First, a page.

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Killing Summer by Sarah Browning

Source: the poet
Paperback, 100 pgs.
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Killing Summer by Sarah Browning begins in the heat of summer in which a woman walks her neighborhood and does not cross the street because there is a black man there and there is a man stabbing women on the loose.  But look closer at “Pentworth, Early Evening” and you see a narrator who thinks about doing just that, who has fear deep down that she’ll be a victim of violence by a black man.  Like her, we want “to tear history” from us, free ourselves from that ingrained habit that those unlike us are something to fear.

From “Flag of No Walls” (pg. 93)

I want the flag of talking,
of sitting on the disintegrating
wall and gabbing, gossiping,
negotiating, waving that flag
of no walls. That flag.

Through Browning’s open endings, her poems seek change and there is a glimmer of hope that changes are coming and that transformation could be for the better (at least for those who come after us).  Her poems are ripped from the headlines, but they also are reflective of the past — a societal angst that was gone and has returned.  From an adolescent student seeking the courage to be seen by the boys in the courtyard to the pull between the ingrained fear and the inability to reconcile an ancestry of slave owners, there is a tension throughout the collection that simmers, wearing us down.

From “The Blueberry Seasons” (pg. 77)

I can’t stop admiring you, how you run
like that, bring your bucket now to show me.

Summer is often referenced as a time of being carefree, and there is some of that here in poems such as “The Blueberry Seasons,” but Browning is quick to remind us that life is not carefree for everyone — not the amputee, not those touched by foreclosure, and not those falsely imprisoned.  Her poems ask us to view ourselves and our actions through the eyes of others, to see how we are perceived and to begin again and become better, more compassionate, and connected.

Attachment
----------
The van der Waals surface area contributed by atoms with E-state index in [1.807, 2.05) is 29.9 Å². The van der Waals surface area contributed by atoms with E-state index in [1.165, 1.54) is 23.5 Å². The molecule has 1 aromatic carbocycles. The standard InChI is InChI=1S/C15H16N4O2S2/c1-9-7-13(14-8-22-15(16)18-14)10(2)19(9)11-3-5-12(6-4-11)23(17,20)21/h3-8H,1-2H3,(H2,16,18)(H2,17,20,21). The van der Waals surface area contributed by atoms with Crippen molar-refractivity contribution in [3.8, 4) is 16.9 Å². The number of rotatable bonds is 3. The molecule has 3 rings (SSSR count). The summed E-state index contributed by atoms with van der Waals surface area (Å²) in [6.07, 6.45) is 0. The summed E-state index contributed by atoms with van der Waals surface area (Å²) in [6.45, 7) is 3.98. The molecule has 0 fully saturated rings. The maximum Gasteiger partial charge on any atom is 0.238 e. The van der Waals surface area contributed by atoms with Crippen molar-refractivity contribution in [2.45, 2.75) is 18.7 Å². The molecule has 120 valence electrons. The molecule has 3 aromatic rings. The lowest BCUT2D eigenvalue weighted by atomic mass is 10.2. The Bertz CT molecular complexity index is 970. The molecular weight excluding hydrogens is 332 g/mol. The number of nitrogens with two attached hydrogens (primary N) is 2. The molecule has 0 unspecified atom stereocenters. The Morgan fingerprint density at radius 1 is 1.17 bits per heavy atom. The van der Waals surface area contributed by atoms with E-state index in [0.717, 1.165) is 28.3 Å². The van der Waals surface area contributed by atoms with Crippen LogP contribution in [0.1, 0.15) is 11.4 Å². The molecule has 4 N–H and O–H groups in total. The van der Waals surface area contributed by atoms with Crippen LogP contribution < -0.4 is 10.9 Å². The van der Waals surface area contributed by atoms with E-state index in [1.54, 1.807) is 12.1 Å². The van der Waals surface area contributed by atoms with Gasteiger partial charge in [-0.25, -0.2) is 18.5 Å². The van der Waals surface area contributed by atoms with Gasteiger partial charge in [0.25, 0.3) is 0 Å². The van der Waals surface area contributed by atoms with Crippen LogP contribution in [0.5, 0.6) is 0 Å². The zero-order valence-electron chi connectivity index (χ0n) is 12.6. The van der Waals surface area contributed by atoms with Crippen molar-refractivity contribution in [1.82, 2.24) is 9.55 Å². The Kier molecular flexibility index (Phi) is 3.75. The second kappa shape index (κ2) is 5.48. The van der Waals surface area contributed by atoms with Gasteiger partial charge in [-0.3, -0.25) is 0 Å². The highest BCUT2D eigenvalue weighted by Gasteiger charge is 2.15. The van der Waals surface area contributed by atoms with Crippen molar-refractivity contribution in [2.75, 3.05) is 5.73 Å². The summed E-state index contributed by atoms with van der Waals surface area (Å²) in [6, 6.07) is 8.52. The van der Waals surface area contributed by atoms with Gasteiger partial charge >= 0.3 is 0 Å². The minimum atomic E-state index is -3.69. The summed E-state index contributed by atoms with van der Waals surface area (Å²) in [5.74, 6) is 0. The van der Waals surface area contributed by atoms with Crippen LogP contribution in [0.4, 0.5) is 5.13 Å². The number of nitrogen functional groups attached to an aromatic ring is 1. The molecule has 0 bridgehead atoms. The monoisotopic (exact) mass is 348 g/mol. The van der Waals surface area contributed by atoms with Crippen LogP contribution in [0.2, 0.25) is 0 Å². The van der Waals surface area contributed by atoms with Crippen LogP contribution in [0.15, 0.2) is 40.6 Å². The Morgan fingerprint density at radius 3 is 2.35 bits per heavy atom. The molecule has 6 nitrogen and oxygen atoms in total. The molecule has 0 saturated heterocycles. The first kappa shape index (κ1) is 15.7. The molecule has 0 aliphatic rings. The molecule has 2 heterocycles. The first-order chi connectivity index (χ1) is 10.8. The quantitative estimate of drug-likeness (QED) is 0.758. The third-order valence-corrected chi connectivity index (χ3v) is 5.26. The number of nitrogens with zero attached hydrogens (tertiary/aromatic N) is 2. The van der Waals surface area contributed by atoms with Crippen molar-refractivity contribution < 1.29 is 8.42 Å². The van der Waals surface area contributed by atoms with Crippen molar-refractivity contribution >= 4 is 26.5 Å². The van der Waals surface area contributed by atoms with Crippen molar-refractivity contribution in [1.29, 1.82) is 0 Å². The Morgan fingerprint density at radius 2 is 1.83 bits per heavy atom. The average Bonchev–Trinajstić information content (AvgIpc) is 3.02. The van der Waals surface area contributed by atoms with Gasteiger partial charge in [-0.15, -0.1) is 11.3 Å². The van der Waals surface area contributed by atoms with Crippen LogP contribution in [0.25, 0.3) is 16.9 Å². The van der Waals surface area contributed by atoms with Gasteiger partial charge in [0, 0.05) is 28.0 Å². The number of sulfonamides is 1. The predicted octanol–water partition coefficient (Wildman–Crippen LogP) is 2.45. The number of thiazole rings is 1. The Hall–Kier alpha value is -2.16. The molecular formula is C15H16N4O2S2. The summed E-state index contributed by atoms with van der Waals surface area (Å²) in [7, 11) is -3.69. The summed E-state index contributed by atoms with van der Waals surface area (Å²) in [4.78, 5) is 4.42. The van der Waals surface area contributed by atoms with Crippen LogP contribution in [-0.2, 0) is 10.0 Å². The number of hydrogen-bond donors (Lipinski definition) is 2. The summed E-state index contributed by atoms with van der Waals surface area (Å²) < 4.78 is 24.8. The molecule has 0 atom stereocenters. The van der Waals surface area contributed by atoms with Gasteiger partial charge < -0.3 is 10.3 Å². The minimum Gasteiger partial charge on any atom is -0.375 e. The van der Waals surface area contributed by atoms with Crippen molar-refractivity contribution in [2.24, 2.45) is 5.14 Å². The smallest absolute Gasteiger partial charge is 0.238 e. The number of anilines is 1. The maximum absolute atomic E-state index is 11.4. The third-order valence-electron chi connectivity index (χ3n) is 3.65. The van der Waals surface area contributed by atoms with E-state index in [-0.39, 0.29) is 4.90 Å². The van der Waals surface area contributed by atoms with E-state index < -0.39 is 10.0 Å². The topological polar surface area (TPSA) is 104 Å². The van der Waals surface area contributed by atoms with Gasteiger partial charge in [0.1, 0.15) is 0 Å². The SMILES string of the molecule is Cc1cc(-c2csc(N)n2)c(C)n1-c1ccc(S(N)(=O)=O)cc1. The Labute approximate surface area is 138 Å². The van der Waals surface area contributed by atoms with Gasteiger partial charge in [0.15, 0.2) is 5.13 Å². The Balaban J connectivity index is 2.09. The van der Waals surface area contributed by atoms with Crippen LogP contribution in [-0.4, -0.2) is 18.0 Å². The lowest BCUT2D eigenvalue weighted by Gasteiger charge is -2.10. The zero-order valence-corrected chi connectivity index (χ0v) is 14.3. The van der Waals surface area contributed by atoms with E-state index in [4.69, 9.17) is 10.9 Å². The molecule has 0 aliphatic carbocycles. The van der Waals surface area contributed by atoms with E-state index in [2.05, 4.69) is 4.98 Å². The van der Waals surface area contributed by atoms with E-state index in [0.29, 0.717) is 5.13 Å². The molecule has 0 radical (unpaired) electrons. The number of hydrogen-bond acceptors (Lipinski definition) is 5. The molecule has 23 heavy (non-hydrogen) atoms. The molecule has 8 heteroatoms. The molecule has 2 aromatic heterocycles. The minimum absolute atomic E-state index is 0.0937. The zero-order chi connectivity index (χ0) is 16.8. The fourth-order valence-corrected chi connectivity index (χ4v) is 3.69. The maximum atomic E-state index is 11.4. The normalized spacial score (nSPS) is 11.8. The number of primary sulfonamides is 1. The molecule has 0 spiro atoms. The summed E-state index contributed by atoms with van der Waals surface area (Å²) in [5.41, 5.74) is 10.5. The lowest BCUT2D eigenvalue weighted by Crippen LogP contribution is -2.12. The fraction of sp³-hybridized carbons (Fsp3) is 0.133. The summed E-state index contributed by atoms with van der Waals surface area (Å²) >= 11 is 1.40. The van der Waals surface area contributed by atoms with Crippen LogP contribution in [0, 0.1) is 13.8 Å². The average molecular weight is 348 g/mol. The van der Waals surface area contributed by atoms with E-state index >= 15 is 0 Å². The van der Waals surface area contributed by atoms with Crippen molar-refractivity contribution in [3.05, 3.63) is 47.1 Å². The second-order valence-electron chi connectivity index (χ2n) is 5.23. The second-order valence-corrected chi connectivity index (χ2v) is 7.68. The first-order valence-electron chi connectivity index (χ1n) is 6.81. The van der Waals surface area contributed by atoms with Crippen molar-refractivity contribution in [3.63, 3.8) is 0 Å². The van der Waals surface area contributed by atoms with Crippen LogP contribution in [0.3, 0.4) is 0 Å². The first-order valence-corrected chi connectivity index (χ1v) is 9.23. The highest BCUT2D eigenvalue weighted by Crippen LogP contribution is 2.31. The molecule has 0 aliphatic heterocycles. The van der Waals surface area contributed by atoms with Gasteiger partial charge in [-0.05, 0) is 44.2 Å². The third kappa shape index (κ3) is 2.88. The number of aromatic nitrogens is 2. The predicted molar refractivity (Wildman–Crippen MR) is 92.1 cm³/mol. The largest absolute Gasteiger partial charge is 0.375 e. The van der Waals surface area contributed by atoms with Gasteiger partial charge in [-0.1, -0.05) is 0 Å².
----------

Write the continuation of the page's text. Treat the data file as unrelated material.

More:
Killing Summer by Sarah Browning reminds us that even in the most turbulent political times, we should not be blind to our roles and we should not passively watch or read. We must act if we hope to make change.

RATING: Quatrain

About the Poet:

Sarah Browning is co-founder and Executive Director of Split This Rock. She is an Associate Fellow of the Institute for Policy Studies and a featured writer for Other Words. Author of Killing Summer (Sibling Rivalry Press, forthcoming 2017) and Whiskey in the Garden of Eden (The Word Works, 2007), and coeditor of D.C. Poets Against the War: An Anthology (Argonne House Press, 2004), she is the recipient of artist fellowships from the DC Commission on the Arts & Humanities, a Creative Communities Initiative grant, and the People Before Profits Poetry Prize. Browning has been guest editor or co-edited special issues of Beltway Poetry Quarterly, The Delaware Poetry Review, and POETRY magazine. Since 2006, she has co-hosted the Sunday Kind of Love poetry series at Busboys and Poets in Washington, DC. She previously worked supporting socially engaged women artists with WomenArts and developing creative writing workshops with low-income women and youth with Amherst Writers & Artists. She has been a community organizer in Boston public housing and a grassroots political organizer on a host of social and political issues.

Story Problems by Charles Jensen

Source: the poet
Paperback, 39 pgs.
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Story Problems: Poems by Charles Jensen, the winner of 2017 Palooka Press Chapbook Contest, is a chapbook written in a composition exam book style, complete with prose and sample questions for the reader. It’s interactive like all forms of poetry, seeking the readers’ input and self-analysis or even quirky responses to strange questions.

I remember these composition exam books fondly (I’m probably the only one) because I could write out my answers as completely as I wanted and there was no anxiety of speaking in front of the class in a presentation format. There also wasn’t the dreaded multiple choice, on which I always second guessed my answers and changed them, inevitably, to the wrong one.

Jensen’s perspective on grief and loss is as infinite as the universe. Imaging an “Origin Myth” of yourself and then the loss of a parent, how could someone so small in comparison to the rest of the universe contain an entire universe? But isn’t it true that our family is often a universe to us and when it disappears through death or other means, we are drifting and empty?